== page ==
There are many industries at the forefront of technology, but none more so than medicine. Even though we experienced a fluke worldwide pandemic (no other way to put it) this year, there are countless ways in which the medical community is ensuring that our lives are fuller and last longer. Let’s have a look at 7 of them:
1. Artificial intelligence
AI has the genuine potential of redesigning the medical field completely. AI algorithms can search a patient’s medical history in record time, in a field where time is of the essence so often. Such algorithms are also able to design treatment plans faster than any medical professional. Supercomputers are used to advance healthcare, from designing new drugs to perfecting medical imaging as well as putting worldwide medical cases and examples at the fingertips of those that need it.
2. Virtual reality
The importance of VR advancement cannot be stressed enough. From training future surgeons to allowing actual surgeons to practice complex procedures. In a recent Harvard Business Review study it showed that VR-trained surgeons had an incredible 230% boost in their overall performance compared to their traditionally-trained counterparts. The former was also faster and more accurate in performing surgical procedures. VR technology is also benefiting patients and has been proven to be effective in pain management when equipped with VR headsets patients can distract themselves from painful stimuli, which is also improving the overall hospital experience.
3. Augmented reality
AR differs greatly from VR in two main aspects: (1) users do not lose touch with reality, and (2) information is put into the line of sight as fast as possible. These distinct differences give AR an edge in the future of medicine on both the healthcare providers’ side, as well as patients’. In the case of medical professionals, just like VR, it could help students prepare better for real-life situations and could also enable surgeons to better their skills.
4. Healthcare trackers, wearables and sensors
The future of healthcare is obviously very closely connected to empowering patients and individuals monitoring their own health through available tech, thus health trackers and the like play a big role in the advancement of medicine as a whole. The myriad of devices available makes it possible for people to empower themselves and make more informed decisions when it comes to their own health.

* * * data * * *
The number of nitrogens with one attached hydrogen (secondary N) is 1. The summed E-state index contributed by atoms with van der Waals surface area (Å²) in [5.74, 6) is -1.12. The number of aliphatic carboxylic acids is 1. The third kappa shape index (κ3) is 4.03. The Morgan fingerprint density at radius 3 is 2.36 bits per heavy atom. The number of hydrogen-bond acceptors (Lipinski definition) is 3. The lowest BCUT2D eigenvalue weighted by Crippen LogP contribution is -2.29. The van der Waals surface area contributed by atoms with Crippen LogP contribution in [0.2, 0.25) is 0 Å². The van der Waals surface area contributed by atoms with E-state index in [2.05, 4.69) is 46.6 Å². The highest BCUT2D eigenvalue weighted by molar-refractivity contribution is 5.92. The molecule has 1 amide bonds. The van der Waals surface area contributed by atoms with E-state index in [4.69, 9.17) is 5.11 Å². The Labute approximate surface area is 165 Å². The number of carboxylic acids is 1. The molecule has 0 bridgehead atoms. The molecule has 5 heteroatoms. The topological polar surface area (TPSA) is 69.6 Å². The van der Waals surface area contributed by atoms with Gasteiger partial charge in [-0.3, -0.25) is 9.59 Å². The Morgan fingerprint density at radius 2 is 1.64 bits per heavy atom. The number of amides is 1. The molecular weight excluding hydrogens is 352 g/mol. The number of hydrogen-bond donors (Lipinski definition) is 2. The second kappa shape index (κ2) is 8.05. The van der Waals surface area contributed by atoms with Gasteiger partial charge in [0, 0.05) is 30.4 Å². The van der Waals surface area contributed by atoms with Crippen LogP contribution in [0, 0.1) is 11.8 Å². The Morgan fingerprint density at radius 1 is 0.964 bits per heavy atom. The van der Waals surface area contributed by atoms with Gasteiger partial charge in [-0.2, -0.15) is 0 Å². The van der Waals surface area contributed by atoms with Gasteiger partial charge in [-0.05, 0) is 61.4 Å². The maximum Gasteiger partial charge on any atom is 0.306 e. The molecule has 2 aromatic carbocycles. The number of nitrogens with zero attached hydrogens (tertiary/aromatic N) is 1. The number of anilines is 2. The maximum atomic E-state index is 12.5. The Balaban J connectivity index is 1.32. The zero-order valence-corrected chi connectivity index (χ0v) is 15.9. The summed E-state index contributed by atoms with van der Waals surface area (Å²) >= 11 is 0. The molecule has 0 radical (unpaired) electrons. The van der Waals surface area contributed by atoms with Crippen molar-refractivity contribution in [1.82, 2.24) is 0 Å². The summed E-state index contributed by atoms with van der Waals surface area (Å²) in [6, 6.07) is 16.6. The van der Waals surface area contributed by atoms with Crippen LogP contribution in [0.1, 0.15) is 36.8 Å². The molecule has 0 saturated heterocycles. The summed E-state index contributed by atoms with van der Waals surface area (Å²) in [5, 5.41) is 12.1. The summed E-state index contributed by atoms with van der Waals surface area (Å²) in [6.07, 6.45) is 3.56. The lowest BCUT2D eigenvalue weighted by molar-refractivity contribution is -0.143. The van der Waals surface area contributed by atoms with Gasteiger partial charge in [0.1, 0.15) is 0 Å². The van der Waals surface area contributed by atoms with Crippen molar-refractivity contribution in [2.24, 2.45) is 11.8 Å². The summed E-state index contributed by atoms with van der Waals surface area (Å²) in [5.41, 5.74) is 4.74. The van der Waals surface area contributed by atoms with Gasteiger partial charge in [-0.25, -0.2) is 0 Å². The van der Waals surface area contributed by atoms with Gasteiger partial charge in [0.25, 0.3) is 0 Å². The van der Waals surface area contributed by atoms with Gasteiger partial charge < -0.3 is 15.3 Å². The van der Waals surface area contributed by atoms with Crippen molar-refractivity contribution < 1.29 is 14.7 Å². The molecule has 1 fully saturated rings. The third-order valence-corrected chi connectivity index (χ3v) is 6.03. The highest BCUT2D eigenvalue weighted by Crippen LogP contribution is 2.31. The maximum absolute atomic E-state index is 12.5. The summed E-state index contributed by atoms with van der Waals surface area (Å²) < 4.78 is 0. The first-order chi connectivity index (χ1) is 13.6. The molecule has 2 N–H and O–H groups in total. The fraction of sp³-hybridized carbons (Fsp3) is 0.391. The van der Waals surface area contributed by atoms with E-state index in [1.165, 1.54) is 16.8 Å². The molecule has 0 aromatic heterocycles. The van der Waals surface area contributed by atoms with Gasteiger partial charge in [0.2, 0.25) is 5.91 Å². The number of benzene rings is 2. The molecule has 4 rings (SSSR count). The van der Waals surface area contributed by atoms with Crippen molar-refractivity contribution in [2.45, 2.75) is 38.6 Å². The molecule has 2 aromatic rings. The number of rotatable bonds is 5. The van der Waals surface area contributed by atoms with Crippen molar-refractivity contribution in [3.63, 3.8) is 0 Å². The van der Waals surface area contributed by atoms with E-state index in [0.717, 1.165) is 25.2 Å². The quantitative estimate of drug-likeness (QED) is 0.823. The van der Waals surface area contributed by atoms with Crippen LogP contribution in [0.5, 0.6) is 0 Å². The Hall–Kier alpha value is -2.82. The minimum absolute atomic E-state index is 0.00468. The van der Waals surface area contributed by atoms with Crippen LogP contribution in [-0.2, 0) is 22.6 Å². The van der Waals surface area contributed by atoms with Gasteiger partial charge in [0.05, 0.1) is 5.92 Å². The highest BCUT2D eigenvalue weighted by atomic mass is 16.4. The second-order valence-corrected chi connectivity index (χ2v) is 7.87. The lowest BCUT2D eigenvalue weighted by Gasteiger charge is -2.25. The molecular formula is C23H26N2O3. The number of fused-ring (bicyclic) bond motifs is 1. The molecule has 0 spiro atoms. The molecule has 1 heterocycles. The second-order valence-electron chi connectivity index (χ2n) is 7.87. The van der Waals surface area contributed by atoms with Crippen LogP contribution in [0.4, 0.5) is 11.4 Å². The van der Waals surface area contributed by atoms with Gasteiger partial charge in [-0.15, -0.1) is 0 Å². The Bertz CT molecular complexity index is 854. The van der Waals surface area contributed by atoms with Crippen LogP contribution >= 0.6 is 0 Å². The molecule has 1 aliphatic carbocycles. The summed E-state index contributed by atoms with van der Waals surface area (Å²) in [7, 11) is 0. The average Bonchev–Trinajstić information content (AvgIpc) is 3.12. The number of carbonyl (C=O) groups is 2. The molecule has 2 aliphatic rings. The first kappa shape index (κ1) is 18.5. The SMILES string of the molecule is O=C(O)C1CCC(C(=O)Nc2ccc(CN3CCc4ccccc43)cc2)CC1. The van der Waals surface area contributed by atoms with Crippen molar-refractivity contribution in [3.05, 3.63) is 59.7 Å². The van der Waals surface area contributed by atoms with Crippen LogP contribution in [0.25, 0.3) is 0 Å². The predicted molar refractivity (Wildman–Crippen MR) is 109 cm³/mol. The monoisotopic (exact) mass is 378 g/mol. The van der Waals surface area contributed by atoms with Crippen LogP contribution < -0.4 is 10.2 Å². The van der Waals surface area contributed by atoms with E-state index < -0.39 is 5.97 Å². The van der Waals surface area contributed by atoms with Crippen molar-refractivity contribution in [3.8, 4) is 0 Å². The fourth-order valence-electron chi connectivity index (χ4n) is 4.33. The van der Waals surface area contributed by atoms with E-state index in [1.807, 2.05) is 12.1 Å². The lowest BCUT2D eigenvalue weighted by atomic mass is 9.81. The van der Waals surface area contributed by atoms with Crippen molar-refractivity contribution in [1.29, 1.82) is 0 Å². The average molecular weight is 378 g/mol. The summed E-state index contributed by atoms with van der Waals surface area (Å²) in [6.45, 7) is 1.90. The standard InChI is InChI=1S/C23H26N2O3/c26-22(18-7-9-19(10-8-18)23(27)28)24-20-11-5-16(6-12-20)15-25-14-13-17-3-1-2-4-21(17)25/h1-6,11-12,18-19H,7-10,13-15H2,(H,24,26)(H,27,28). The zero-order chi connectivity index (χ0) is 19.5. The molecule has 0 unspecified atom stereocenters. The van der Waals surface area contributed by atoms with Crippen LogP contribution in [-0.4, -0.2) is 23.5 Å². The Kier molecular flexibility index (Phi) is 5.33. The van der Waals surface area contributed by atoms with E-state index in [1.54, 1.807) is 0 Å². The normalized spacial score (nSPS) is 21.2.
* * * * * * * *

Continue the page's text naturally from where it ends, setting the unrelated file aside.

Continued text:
5. Genome sequencing
US-based DNA sequencing company, Illumina, is hard at work to ensure that one day soon, you’ll be able to have a genetic test done for cheaper than a blood test. What does this mean? You’ll be able to know valuable information about your medical makeup, i.e. your drug sensitivity, genetic medical conditions etc. Such information could prove to be invaluable in taking preventative action and prolonging your vital health.
One of the fastest-growing and most exciting fields in healthcare currently is robotics. From developing a range of robot companions through to surgical robots or exoskeletons. The uses for exoskeletons are countless, from helping nurses lift elderly patients to assisting patients with spinal cord injuries, the technology truly is astounding! In 2019 an ExoChair, a robotic chair designed to support the lower limbs and pelvic region helping to reduce fatigue and improve efficiency among workers who stand for prolonged periods, was used in a 12-hour surgery in Russia.
The concept of “printing” bio tissues, artificial limbs, blood vessels, pills etc. might seem foreign to some, but for a group of researchers in New York, it’s just another day at the office. In November 2019 they successfully developed a method to 3D-print living skin along with accompanying blood vessels. Needless to say, how profound this research would be in the area of skin grafts for burn victims. Another area in which 3D-printing is doing amazing work is by 3D-prints of prosthetics for refugees from war-torn countries, giving them a new lease on life.
I think we can all agree that medical technology has come a long way. From the first successful heart transplant in 1967 to controversially coming up with a vaccine for a worldwide pandemic in 2020. What’s next?